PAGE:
Optional Protocol to the Convention on the Rights of the Child on the involvement of children in armed conflict

Adopted and opened for signature, ratification and accession by General Assembly resolution A/RES/54/263

of 25 May 2000

entry into force 12 February 2002

The States Parties to the present Protocol,

Encouraged by the overwhelming support for the Convention on the Rights of the Child, demonstrating the widespread commitment that exists to strive for the promotion and protection of the rights of the child,

Reaffirming that the rights of children require special protection, and calling for continuous improvement of the situation of children without distinction, as well as for their development and education in conditions of peace and security,

Disturbed by the harmful and widespread impact of armed conflict on children and the long-term consequences it has for durable peace, security and development,

Condemning the targeting of children in situations of armed conflict and direct attacks on objects protected under international law, including places that generally have a significant presence of children, such as schools and hospitals,

Noting the adoption of the Rome Statute of the International Criminal Court, in particular, the inclusion therein as a war crime, of conscripting or enlisting children under the age of 15 years or using them to participate actively in hostilities in both international and non-international armed conflict,

Considering therefore that to strengthen further the implementation of rights recognized in the Convention on the Rights of the Child there is a need to increase the protection of children from involvement in armed conflict,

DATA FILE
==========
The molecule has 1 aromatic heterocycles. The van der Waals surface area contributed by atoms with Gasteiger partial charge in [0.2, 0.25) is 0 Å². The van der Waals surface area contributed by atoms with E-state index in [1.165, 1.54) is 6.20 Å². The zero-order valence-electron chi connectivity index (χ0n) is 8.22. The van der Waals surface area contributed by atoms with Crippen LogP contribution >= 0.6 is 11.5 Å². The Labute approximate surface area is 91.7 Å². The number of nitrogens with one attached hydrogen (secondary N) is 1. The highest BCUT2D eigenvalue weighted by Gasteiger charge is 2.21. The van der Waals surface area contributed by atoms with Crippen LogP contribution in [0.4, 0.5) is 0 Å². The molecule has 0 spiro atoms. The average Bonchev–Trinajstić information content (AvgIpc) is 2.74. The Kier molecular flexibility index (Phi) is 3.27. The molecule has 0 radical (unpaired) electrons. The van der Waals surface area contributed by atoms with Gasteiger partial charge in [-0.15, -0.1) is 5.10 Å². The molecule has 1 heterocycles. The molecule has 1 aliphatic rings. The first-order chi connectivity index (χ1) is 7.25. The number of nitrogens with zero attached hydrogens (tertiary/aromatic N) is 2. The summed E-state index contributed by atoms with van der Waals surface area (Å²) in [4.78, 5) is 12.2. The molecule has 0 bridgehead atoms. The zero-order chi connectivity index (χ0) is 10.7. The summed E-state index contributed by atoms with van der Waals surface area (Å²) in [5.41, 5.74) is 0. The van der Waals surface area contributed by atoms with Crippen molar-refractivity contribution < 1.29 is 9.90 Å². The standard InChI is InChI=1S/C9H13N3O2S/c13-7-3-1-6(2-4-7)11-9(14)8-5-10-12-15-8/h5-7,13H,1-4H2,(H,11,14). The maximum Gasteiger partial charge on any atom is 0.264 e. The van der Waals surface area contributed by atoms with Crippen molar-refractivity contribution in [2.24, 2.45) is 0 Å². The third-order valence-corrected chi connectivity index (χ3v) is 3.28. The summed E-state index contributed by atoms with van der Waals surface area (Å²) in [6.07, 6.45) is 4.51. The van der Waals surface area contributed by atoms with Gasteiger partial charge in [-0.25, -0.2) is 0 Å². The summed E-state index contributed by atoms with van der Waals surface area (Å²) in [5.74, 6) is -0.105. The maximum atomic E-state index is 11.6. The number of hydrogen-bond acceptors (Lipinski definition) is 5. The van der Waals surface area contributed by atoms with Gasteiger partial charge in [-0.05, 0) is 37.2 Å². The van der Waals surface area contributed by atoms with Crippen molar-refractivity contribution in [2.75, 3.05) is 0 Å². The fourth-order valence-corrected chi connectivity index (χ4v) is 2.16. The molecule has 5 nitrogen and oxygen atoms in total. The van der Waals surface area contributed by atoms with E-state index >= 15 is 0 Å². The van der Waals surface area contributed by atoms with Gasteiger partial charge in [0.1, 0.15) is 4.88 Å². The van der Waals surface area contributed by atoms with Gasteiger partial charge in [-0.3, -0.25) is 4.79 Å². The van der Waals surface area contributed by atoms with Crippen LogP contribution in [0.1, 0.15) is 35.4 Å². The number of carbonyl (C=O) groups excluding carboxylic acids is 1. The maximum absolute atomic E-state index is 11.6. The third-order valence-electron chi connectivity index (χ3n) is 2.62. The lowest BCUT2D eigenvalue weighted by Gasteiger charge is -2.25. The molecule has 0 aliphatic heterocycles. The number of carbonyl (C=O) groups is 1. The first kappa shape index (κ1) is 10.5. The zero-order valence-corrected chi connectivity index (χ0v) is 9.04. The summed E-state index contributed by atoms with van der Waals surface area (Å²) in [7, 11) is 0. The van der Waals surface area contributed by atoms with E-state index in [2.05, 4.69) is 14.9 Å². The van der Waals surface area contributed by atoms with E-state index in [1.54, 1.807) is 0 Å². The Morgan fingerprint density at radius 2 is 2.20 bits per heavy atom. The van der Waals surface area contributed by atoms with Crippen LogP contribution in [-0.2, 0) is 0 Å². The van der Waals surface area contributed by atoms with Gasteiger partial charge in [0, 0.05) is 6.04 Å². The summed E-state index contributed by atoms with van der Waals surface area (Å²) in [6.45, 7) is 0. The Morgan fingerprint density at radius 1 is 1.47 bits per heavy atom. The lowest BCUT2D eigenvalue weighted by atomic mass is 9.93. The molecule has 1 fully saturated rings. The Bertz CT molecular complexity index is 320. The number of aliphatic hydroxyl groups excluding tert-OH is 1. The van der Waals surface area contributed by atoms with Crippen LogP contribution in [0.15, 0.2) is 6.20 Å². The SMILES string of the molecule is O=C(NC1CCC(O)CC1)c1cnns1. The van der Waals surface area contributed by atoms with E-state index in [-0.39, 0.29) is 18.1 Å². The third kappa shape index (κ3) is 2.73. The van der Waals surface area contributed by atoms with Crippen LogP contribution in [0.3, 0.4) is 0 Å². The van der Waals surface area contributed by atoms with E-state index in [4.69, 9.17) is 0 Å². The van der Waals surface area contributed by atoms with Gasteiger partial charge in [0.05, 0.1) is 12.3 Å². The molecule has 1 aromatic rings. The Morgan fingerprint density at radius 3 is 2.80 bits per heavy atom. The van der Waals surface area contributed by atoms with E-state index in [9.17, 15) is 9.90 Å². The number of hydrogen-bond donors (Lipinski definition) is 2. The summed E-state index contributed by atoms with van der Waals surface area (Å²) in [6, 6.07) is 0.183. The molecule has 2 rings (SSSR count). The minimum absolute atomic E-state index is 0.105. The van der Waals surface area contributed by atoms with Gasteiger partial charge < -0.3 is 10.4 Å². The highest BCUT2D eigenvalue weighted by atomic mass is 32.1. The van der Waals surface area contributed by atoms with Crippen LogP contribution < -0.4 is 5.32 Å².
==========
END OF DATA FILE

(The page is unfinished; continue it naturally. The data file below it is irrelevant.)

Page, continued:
Noting that article 1 of the Convention on the Rights of the Child specifies that, for the purposes of that Convention, a child means every human being below the age of 18 years unless, under the law applicable to the child, majority is attained earlier,

Convinced that an optional protocol to the Convention that raises the age of possible recruitment of persons into armed forces and their participation in hostilities will contribute effectively to the implementation of the principle that the best interests of the child are to be a primary consideration in all actions concerning children,

Noting that the twenty-sixth International Conference of the Red Cross and Red Crescent in December 1995 recommended, inter alia, that parties to conflict take every feasible step to ensure that children below the age of 18 years do not take part in hostilities,

Welcoming the unanimous adoption, in June 1999, of International Labour Organization Convention No. 182 on the Prohibition and Immediate Action for the Elimination of the Worst Forms of Child Labour, which prohibits, inter alia, forced or compulsory recruitment of children for use in armed conflict,

Condemning with the gravest concern the recruitment, training and use within and across national borders of children in hostilities by armed groups distinct from the armed forces of a State, and recognizing the responsibility of those who recruit, train and use children in this regard,

Recalling the obligation of each party to an armed conflict to abide by the provisions of international humanitarian law,

Stressing that the present Protocol is without prejudice to the purposes and principles contained in the Charter of the United Nations, including Article 51, and relevant norms of humanitarian law,